Plane just misses vehicle

A  freight plane landing at Dunedin International Airport missed hitting a Dunedin airport security officer's vehicle by 10m in appalling weather conditions, a report released yesterday reveals.

"This was a serious runway incursion and a collision was fortuitously avoided," the Transport Accident Investigation Commission said in its 20-page report into the May 25 incident.

The Metroliner aircraft - a regular night freight service from Auckland - was delayed by bad weather from its normal arrival time of between 2am and 3am, until just after 6am.

At 6am, an Aviation Security Service officer, unaware the aircraft was approaching, turned on the hazard beacons on his Honda CRV before leaving to check on the runway's perimeter fence.

However, with flooding over some areas following heavy rain, he decided to drive on the runway and check the fence using the vehicle's searchlights.

The officer said in a later interview he noticed the runway lights were on, but was not aware an aircraft would be landing at that time of the morning.

CCTV footage showed the security officer entering the runway at 6.08am.

Moments later, he transmitted his runway approach through a radio call.

The pilots of the landing aircraft did not hear the radio call.

As the security officer turned from the taxiway on to the shoulder of the runway, he stopped quickly because of the poor visibility and was overtaken by the aircraft - 10m from his vehicle.

"The combination of rain and darkness reduced the visibility to the extent that the pilots did not see the vehicle on the runway and were unaware of the high collision risk," the report stated.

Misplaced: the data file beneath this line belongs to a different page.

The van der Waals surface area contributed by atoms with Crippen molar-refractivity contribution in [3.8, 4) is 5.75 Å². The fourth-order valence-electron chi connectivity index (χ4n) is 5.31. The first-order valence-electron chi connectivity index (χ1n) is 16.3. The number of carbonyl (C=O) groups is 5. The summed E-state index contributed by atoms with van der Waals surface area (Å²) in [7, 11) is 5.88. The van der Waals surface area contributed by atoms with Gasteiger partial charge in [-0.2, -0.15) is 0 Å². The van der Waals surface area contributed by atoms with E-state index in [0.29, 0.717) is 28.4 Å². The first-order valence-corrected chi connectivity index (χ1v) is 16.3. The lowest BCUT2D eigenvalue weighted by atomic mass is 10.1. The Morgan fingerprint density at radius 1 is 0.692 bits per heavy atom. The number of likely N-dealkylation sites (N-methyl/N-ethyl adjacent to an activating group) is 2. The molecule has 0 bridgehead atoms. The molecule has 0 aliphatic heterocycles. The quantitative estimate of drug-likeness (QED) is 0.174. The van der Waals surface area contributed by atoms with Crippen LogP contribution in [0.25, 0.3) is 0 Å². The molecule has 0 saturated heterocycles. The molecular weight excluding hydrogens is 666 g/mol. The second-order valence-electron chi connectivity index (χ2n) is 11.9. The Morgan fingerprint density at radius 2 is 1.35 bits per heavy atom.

The commission did not make any recommendations as a result of the inquiry, as an improvement in training and procedures involving aviation security officers "should help prevent a recurrence".

Specific training points included liaising with the airport to ascertain traffic movements; a review of driving standards; and for supervisors to confirm if weather and lighting conditions were suitable to conduct an effective patrol.

Dunedin airport had also introduced specific training for people working around the runway area outside air traffic control hours.

A lack of clear procedure for the aviation security officer as to when he could enter the runway when air traffic control was unavailable, combined with poor weather conditions and flooding by the perimeter fence, contributed to the incident.

The report noted the security officer did not appreciate flights could be delayed, nor that the illuminated runway meant an aircraft was about to land, suggesting he had not been trained in these areas to the standard expected by Civil Aviation rules.

At the time of the incident, Dunedin International Airport procedures were for no vehicles to enter the runway without clearance from air traffic control.

Vehicles were permitted on the runway only in emergencies at times when the control tower was not operational.

"The need to inspect the perimeter fence was not a case of emergency," the report stated.

Aviation Security Service chief executive Mark Everitt said changes both in Dunedin and throughout the country had been implemented.

He confirmed the employee remained with the service.


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